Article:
Wednesday, September 25, 2013
Oh you don't want to do that! What a terrible idea. In fact you should turn back and pedal the 25 miles back to Big Pine and climb over the White Mountains at Westgard Pass! Death Valley is ugly, has terrible cross winds, dust storms, is hot as hell and is a complete roller coaster of a ride. DON'T GO THERE!
I responded politely,
I appreciate your concern sir, but I think we have it handled. I have done my homework and we have a pretty good plan to get us across the desert in a reasonably safe manner.
He became visibly frustrated, turned to walk away shaking his head, stopped short and scuffled back to have another go.
Now listen to me, I was once one of the best bike riders in this country, I have toured all over Europe and the United States....blah, blah, blah blah...
I tuned out and continued to smile as he babbled on about his extensive cycling resume,
...and Death Valley is the last place on earth that I would ride my bike. You would be smart to listen to me and go back the way you came.
I politely thanked the man again for his insight and said nothing more. He stood for a moment in the uncomfortable silence, seemingly waiting for us to heed the wisdom he had just bestowed upon us, turn our bikes north and start pedaling back the direction that we had just come from.
We'll then good luck, you're likely going to need it.
He said as he walked away and loaded into his SUV, still shaking his head in disbelief.
For a good portion of my life I have a difficult time letting anybody tell me what I was and wasn't capable of accomplishing. The decisions that have had strongest detractors, highest stakes and most challenge have often been those which delivered me on formative paths in my life. There is also something strong about others' doubt that fuels the fire of ones' desire to succeed.
I am not a cavalier about the challenges I take on, and fully realize that it is completely unacceptable to be reckless with the welfare of others (most importantly that of my wife). However, I am no stranger to the wilderness, nor afraid to haul gallons of water and glutinous rations of food through one of the most inhospitable places on earth.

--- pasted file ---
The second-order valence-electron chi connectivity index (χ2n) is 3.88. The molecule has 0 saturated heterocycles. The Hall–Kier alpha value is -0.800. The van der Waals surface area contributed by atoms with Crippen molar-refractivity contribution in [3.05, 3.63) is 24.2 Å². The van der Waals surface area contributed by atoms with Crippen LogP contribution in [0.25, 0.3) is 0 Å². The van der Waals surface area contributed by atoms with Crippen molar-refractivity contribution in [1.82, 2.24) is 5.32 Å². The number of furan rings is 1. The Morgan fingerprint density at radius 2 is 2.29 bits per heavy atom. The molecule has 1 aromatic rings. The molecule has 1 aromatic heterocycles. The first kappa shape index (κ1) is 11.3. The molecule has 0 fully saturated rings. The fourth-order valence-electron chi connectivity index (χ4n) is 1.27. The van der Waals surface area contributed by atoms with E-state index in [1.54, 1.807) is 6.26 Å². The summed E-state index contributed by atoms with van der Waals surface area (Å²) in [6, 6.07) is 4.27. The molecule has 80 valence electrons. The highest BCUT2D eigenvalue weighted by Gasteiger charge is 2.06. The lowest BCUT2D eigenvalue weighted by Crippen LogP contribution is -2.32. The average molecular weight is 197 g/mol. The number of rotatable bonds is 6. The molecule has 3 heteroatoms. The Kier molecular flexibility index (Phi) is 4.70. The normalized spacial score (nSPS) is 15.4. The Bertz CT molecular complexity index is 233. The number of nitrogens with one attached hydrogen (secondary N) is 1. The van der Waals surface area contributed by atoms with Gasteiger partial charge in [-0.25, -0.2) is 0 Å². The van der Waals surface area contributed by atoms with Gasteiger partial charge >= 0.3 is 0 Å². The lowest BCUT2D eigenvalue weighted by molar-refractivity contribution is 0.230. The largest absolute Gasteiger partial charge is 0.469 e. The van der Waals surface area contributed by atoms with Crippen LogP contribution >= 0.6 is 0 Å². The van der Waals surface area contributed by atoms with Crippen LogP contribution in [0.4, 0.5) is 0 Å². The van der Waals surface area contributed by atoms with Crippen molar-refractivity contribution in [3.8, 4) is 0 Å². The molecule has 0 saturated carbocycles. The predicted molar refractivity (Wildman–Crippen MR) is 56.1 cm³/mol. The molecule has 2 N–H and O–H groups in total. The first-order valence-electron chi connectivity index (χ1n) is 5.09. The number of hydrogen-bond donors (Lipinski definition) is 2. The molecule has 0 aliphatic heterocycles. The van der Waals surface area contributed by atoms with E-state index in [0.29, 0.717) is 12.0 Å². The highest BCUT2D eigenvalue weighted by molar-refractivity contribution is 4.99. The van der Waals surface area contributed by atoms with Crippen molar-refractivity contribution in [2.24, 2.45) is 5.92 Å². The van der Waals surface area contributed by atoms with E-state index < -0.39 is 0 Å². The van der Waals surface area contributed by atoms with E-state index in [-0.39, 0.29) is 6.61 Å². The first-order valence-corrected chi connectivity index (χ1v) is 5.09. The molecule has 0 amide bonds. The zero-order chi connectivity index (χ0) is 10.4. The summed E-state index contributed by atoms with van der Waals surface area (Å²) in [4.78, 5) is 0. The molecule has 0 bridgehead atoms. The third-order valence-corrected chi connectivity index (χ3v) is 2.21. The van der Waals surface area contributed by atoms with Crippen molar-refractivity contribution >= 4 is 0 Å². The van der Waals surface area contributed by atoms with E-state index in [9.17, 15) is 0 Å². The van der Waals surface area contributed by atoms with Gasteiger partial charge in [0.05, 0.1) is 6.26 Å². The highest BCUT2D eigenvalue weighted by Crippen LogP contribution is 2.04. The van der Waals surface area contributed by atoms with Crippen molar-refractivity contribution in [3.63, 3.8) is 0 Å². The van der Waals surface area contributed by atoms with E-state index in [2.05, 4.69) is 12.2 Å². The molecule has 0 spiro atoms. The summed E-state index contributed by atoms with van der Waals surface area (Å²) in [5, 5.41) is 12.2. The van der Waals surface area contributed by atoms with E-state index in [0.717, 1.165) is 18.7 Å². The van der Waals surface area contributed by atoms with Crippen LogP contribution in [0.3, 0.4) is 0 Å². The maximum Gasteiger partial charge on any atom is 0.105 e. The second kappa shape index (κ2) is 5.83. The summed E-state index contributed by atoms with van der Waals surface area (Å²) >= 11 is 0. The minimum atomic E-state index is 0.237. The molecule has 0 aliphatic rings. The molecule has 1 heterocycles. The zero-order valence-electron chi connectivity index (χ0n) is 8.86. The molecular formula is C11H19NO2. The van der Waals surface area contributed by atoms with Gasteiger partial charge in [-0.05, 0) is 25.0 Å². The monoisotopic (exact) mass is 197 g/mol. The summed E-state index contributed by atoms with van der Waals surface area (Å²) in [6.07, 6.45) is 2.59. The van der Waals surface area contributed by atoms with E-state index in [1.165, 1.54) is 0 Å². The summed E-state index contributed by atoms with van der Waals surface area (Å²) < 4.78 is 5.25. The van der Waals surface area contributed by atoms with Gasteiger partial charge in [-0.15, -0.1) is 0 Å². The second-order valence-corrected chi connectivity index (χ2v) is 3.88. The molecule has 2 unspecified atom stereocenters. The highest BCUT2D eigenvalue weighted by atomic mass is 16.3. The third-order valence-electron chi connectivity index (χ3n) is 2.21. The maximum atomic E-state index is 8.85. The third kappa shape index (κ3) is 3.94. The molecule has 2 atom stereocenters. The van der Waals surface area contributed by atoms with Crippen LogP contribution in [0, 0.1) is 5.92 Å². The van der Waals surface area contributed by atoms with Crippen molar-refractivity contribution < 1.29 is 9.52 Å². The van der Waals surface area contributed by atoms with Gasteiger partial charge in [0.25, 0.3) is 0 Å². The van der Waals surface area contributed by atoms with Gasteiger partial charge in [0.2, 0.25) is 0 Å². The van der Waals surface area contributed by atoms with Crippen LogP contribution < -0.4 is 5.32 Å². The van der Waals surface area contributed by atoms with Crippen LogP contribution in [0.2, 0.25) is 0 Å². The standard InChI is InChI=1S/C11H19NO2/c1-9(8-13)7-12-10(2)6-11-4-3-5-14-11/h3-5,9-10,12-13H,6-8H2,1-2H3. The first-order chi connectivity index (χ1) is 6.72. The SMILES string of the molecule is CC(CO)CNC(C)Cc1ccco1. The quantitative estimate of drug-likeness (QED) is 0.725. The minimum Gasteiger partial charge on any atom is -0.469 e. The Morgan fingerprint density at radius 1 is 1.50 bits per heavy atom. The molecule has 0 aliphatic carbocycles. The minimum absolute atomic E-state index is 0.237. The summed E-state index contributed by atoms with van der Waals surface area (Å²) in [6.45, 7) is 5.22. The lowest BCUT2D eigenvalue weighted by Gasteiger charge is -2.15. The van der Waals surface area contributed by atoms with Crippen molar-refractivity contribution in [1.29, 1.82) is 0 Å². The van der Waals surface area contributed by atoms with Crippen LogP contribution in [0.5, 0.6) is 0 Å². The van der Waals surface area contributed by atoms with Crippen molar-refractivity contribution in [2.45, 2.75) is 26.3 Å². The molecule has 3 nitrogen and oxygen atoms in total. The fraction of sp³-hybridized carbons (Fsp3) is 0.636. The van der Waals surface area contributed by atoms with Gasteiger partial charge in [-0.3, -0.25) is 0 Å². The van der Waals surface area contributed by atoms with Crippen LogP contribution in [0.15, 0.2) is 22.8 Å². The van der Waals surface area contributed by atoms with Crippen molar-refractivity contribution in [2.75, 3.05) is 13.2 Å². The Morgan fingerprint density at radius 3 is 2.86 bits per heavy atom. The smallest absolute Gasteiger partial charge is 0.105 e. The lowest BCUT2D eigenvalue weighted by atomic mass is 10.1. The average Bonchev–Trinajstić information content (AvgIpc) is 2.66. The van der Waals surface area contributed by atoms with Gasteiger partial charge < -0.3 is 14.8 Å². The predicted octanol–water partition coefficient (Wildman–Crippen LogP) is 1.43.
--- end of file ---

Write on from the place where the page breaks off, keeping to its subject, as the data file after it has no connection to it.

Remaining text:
There may have been many easier ways for Jen and I to get where we are going on this trip, but I doubt that they would be have been half as beautiful, nearly as rewarding or quite as fun as touring across the great Death Valley on our bikes.
Jenny pedaling away from Lone Pine and the steep Sierra Mountains.
Dust storms caused by 40-50 mph winds were visible 10 miles off and provided for some challenging riding conditions. I was actually thankful for a heavy load to anchor me to the road as we descended several thousand feet into the Panamint Valley.
The riding ended for the day....
...conveniently located near the Panamint Springs Bar.
With the sun goes the wind. A pretty ok sunset on the Cottonwood Mountains.
Successful desert riding involves avoiding as much of the sun as possible. Jen and I hit the road at least and hour before first light to avoid the hottest part of the day.
Death Valley National Park is divided by a the Cottonwood Mountains. With over 3000 feet of climbing in less than 10 miles, Towne Pass adds a little extra challenge to the Death Valley tour.
Now we're taking!
The 18 mile, 5000 foot descent from Towne Pass to Stovepipe Wells is one of best that I can remember! Expansive views with roller corners and almost no traffic early in the morning!
Stop you car here and take a photo.
Jen and I are a resourceful pair. Texas Creek RV hook-up shower and laundry.
Rest day. 5$ gets you a pool pass and a shower at the Furnace Creek Ranch. Jen ate ice cream and I drank tall-boy IPA's. Living the dream.
A bit hot for the Redhead.
Sunrise is the best time of day in the desert.
Death Valley is home to at least nine different species of bats. This poor little little guy met his fate against the windshield of a passing car.
Judged by the speed at which I move across the desert, I could easily be mistaken for one of these.